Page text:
Italy’s Blind Faith Records does an incredible job in releasing a not previously released during it’s initial run Soundtrack to the 1969 film, Camille 2000 composed by Piero Piccioni (*note Easy Tempo sourced the music for a release back in 1998). Many hard to get soundtracks and releases often boast being “mastered from the original recordings” but often times are only dubs of records but Blind Faith Records has gone the extra mile by digging into the vaults for the original master tapes and giving the release a top job on the sound. Housed in a beautiful gatefold sleeve, poster insert and double vinyl, this is definitely one for the crates if you’re into Italian soundtracks and Easy Listening.
About the composer:
Piero Piccioni was an Italian lawyer turned major film score composer. A pianist, organist, conductor, composer, he was also the prolific author of more than 300 film soundtracks. His mother’s maiden name was Marengo, hence his pseudonym Piero Morgan which he adopted until 1957. He played for the first time on radio in 1938 with his historic “013” Big Band, to return on air only after the liberation of Italy in 1944. His unforgettable “013”, was the first Italian jazz band to be broadcast in Italy after the fall of fascism.When he was growing up his father, Attilio Piccioni, would frequently take him to hear concerts at the E.I.A.R. Radio Studios in Florence. He listened to jazz throughout his childhood. Without attending studies at the Conservatoire Academy of Music, Piero Piccioni became an extremely talented self-taught musician.Piero Piccioni was born in Turin, Piedmont. His mother’s maiden name was Marengo, hence his pseudonym Piero Morgan, which he adopted until 1957. Piccioni made his radio debut at 17 with his 013 Big Band in 1938, but only returned on air after the liberation of Italy in 1944. His 013 was the first Italian jazz band to be broadcast in Italy after the fall of fascism.He was deeply influenced in his use of jazz by 20th century classical composers and American cinematography. Amongst his favourites were Frank Capra, Alfred Hitchcock, Billy Wilder, John Ford and Alex North.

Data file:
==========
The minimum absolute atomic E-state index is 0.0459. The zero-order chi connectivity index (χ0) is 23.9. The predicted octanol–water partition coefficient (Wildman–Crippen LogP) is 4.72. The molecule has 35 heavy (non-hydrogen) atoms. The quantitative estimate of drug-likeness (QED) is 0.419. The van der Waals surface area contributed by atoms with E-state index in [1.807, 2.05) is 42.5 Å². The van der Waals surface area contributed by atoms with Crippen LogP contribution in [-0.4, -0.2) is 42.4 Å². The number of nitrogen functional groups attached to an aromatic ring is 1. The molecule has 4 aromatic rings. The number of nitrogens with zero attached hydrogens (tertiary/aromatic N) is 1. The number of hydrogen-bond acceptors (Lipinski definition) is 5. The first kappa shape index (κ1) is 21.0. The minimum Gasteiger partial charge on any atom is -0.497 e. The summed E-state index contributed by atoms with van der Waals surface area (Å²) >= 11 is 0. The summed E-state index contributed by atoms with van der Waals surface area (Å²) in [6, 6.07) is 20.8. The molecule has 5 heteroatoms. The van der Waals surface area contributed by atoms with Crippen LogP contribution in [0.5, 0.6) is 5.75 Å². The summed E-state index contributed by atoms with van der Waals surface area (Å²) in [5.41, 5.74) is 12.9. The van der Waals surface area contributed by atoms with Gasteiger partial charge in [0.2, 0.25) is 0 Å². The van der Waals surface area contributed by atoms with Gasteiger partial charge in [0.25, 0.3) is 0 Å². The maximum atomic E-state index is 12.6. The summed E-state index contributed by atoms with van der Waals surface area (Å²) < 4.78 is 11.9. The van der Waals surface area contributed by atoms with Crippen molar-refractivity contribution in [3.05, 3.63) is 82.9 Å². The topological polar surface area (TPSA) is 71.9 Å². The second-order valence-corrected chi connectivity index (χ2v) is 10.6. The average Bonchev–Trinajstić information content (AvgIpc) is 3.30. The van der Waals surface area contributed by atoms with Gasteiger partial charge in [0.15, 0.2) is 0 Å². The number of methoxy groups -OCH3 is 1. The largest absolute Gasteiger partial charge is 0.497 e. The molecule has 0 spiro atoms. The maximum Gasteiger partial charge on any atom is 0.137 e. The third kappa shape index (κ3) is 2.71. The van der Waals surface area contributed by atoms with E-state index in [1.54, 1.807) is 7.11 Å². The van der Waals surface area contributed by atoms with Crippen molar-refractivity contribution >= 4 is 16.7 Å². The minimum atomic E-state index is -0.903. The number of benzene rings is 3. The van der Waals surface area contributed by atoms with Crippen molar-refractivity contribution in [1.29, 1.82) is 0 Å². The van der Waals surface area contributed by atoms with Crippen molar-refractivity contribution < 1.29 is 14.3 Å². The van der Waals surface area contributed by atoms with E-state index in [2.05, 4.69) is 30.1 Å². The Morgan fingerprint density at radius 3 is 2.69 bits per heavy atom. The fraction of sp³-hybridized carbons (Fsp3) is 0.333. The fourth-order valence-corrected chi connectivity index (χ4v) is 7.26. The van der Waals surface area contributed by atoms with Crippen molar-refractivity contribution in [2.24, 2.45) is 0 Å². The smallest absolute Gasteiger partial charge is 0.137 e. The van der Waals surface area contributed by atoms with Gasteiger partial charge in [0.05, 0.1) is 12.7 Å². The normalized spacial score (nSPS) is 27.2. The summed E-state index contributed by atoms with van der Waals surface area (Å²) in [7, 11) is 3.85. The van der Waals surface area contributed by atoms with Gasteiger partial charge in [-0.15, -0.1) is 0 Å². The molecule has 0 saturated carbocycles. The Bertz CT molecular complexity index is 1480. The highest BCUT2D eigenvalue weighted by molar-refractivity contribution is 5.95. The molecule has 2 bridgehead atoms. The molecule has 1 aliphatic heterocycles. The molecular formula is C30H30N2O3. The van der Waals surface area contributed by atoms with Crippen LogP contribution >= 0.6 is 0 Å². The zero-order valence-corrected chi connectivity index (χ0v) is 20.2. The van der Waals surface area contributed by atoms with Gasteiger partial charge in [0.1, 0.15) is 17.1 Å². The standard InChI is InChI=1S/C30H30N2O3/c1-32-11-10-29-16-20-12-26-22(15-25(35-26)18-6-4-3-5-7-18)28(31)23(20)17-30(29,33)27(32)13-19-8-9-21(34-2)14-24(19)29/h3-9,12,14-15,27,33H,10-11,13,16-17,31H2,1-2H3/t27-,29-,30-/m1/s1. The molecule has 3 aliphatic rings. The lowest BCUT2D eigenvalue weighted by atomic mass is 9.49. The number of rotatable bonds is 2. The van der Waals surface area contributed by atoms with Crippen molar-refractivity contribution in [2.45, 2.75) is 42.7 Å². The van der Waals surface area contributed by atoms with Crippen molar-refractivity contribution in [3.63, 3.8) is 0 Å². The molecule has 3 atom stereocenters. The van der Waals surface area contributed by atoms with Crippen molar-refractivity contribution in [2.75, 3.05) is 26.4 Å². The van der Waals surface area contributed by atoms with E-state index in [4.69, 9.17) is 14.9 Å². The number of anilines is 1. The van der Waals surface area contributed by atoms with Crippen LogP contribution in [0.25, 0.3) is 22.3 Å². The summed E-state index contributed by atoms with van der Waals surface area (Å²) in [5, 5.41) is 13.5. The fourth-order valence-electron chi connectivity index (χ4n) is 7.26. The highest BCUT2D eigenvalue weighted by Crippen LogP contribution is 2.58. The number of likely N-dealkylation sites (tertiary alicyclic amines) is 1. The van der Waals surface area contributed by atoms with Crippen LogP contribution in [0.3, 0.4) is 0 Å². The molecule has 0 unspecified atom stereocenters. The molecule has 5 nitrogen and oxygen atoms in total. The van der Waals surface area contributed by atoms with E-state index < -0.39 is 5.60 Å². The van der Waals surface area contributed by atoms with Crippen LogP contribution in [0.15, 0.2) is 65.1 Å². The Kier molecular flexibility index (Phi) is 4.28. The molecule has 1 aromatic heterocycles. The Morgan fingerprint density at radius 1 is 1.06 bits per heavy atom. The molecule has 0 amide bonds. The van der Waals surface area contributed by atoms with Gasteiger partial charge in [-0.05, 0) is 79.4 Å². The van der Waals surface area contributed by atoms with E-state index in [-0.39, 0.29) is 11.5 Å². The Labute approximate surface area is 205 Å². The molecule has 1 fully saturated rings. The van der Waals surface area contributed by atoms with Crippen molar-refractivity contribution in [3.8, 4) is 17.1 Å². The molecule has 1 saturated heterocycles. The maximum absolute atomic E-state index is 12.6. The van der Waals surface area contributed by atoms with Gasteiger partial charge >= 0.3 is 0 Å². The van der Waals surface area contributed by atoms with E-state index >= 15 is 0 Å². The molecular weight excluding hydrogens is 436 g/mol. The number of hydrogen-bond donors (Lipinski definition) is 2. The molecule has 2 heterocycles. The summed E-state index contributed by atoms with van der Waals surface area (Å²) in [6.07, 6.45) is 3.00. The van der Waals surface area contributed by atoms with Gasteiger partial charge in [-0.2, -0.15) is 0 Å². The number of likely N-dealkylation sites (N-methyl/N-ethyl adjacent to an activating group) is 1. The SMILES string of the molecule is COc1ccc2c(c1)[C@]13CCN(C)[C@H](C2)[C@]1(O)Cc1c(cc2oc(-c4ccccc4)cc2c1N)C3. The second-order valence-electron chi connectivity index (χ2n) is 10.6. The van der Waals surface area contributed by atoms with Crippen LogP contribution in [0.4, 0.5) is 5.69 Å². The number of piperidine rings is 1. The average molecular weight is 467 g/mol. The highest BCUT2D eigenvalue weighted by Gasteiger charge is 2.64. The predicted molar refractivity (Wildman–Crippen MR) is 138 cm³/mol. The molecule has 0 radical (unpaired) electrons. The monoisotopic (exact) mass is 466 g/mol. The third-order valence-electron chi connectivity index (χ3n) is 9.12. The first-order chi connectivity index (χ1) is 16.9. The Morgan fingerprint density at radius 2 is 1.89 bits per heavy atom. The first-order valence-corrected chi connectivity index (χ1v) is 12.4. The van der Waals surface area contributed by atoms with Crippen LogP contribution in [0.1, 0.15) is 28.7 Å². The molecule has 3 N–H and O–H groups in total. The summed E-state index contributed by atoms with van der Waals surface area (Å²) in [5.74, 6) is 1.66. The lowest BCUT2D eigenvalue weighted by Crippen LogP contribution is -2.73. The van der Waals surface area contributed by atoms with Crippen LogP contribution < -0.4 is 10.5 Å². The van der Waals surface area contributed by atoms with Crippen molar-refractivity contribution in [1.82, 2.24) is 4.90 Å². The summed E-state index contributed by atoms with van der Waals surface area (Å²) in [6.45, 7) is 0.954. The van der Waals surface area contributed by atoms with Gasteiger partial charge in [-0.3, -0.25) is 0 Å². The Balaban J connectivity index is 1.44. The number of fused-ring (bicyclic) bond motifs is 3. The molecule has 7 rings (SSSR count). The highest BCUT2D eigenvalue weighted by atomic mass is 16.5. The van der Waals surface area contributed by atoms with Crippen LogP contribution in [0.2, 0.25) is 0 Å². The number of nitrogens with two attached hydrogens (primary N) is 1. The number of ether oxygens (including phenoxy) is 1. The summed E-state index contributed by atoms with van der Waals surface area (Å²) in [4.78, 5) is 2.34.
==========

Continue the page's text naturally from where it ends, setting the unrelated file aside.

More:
As Marsellus Wallace puts it, “it’s a great soundtrack”.